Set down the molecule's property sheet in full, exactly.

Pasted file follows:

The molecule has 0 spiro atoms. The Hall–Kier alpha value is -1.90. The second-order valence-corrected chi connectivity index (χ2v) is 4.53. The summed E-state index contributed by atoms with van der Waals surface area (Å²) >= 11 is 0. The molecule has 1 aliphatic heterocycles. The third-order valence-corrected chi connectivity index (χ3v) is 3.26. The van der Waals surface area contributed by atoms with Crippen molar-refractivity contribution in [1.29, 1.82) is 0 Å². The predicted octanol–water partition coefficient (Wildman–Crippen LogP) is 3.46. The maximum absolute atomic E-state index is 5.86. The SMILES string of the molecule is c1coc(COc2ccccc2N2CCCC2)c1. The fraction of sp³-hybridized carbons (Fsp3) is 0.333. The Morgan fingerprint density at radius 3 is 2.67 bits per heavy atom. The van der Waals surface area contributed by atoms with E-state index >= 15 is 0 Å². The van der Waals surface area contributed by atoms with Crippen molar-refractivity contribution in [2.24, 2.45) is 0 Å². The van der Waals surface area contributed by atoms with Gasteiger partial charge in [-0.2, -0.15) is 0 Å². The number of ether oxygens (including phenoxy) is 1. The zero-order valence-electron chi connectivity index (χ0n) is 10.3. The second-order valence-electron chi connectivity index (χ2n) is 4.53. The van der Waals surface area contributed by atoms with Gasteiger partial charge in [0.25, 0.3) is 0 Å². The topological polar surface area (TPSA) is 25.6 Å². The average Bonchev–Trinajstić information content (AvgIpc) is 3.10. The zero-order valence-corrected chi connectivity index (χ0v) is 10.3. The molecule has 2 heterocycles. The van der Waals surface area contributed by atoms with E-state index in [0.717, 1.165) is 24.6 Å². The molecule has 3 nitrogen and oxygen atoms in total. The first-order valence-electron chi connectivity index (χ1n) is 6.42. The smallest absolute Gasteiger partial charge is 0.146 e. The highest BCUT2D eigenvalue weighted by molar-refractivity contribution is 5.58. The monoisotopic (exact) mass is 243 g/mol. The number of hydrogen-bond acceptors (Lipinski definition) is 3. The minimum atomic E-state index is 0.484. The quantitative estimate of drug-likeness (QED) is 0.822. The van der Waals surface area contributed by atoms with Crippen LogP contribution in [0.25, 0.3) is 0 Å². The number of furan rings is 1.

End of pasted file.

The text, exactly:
The molecule has 0 spiro atoms. The Hall–Kier alpha value is -1.90. The second-order valence-corrected chi connectivity index (χ2v) is 4.53. The summed E-state index contributed by atoms with van der Waals surface area (Å²) >= 11 is 0. The molecule has 1 aliphatic heterocycles. The third-order valence-corrected chi connectivity index (χ3v) is 3.26. The van der Waals surface area contributed by atoms with Crippen molar-refractivity contribution in [1.29, 1.82) is 0 Å². The predicted octanol–water partition coefficient (Wildman–Crippen LogP) is 3.46. The maximum absolute atomic E-state index is 5.86. The SMILES string of the molecule is c1coc(COc2ccccc2N2CCCC2)c1. The fraction of sp³-hybridized carbons (Fsp3) is 0.333. The Morgan fingerprint density at radius 3 is 2.67 bits per heavy atom. The van der Waals surface area contributed by atoms with E-state index >= 15 is 0 Å². The van der Waals surface area contributed by atoms with Crippen molar-refractivity contribution in [2.24, 2.45) is 0 Å². The van der Waals surface area contributed by atoms with Gasteiger partial charge in [-0.2, -0.15) is 0 Å². The number of ether oxygens (including phenoxy) is 1. The zero-order valence-electron chi connectivity index (χ0n) is 10.3. The second-order valence-electron chi connectivity index (χ2n) is 4.53. The van der Waals surface area contributed by atoms with Gasteiger partial charge in [0.25, 0.3) is 0 Å². The topological polar surface area (TPSA) is 25.6 Å². The average Bonchev–Trinajstić information content (AvgIpc) is 3.10. The zero-order valence-corrected chi connectivity index (χ0v) is 10.3. The molecule has 2 heterocycles. The van der Waals surface area contributed by atoms with E-state index in [0.717, 1.165) is 24.6 Å². The molecule has 3 nitrogen and oxygen atoms in total. The first-order valence-electron chi connectivity index (χ1n) is 6.42. The smallest absolute Gasteiger partial charge is 0.146 e. The highest BCUT2D eigenvalue weighted by molar-refractivity contribution is 5.58. The monoisotopic (exact) mass is 243 g/mol. The number of hydrogen-bond acceptors (Lipinski definition) is 3. The minimum atomic E-state index is 0.484. The quantitative estimate of drug-likeness (QED) is 0.822. The van der Waals surface area contributed by atoms with Crippen LogP contribution in [0.25, 0.3) is 0 Å². The number of furan rings is 1.